The half-hearted hand-wave of an ending was an anemic little fizzle for such a strong episode. It’s futile to get frustrated with the show’s half-assed junk science resolution when half-assed junk science is the petrol that fuels all good sci-fi serial hijinks in the first place; but to conclude that destroying the wormhole would stabilize the timeline and reset everything back to where it was somewhere…oh… right around the start of the episode… bears a distinct air of not trying very hard. It’s at least partly understandable why we got the ending we did. Getting Charlize Theron for a guest spot basically guarantees Pria’s character will be a one-off. Which is unfortunate, because how great would it be for her to be stuck in the past acting as a Harry Mudd-type antagonist for the Orville? A savvy huckster anti-hero who uses the few pieces of future tech she still has to avoid prison and who occasionally drops in on the ship with some kind of crazy scheme to get her back to the 29th century and/or get rich. But barring either a significant dimming of Theron’s star or brightening of The Orville’s, this is the last we’re going to see of her. However, it’s also a shame to erase the ambiguity around the potential consequences of a crew that should be dead. Not that The Orville should turn into space Final Destination -where a thwarted space death methodically kills 300 people through elaborate Rube Goldberg set pieces involving a shed exo-skeleton lazily left on the floor and a malfunctioning food replicator set to “corn”- but the temporal distress caused by the ship’s continued existence would be a fun plot point to bring back in a future episode. This a minor gripe, though. “Pria” was the most enjoyable episode of The Orville yet. Maintain course, helmsman.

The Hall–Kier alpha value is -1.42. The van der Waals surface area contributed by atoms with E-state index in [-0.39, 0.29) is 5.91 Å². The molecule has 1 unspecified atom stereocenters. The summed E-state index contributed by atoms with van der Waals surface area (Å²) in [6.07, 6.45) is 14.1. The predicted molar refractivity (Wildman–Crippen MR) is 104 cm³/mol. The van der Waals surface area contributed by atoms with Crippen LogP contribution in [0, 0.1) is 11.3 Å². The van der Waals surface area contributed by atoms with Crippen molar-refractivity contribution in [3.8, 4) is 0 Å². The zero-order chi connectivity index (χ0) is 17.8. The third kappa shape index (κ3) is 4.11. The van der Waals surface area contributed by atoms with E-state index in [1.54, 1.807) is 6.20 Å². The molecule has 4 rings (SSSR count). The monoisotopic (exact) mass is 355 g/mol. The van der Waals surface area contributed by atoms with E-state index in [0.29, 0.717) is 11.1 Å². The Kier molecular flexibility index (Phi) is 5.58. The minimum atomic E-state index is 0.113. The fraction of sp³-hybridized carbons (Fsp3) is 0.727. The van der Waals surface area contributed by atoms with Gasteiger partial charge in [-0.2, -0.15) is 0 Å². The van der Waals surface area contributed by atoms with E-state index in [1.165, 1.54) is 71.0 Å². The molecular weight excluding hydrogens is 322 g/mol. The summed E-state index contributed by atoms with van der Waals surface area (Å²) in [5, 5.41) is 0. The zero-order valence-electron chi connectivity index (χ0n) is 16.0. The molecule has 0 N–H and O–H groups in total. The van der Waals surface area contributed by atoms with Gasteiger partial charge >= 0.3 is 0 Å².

- You can see how this show strains against its FX budget, but it’s capable of presenting some great visuals. The scene in the dark matter storm where shots would track along the ship through the refractions of the dark matter bubbles was nicely done.
- This is the second time we get a look at what a scumbag chief engineer Steve Newton is. The first was in “Command Performance” when Alara had to shut him down to prevent him from calling her “kid.” Here, he’s just a sweaty old horn dog about Pria.
- Fashion Corner: The best part about the cocktail hour in Ed’s quarters is checking out everyone’s civilian attire. Malloy’s shapeless North Face fleece vest outfit was one pair of futuristic white New Balance sneakers shy of proving the timeless immutability of careless white guy attire. Pria was able to pull off her phone cord-wrapped catsuit with aplomb, however.
- Fashion Corner (part 2): Not so that bronze cowhide flare coat she was wearing at the end of the episode. What the hell was that thing? Those hip panels were poking out so awkwardly, I assumed they must be wings for a built-in jet pack to aid her escape.
- I finally started watching Star Trek: Discovery. It’s pretty good!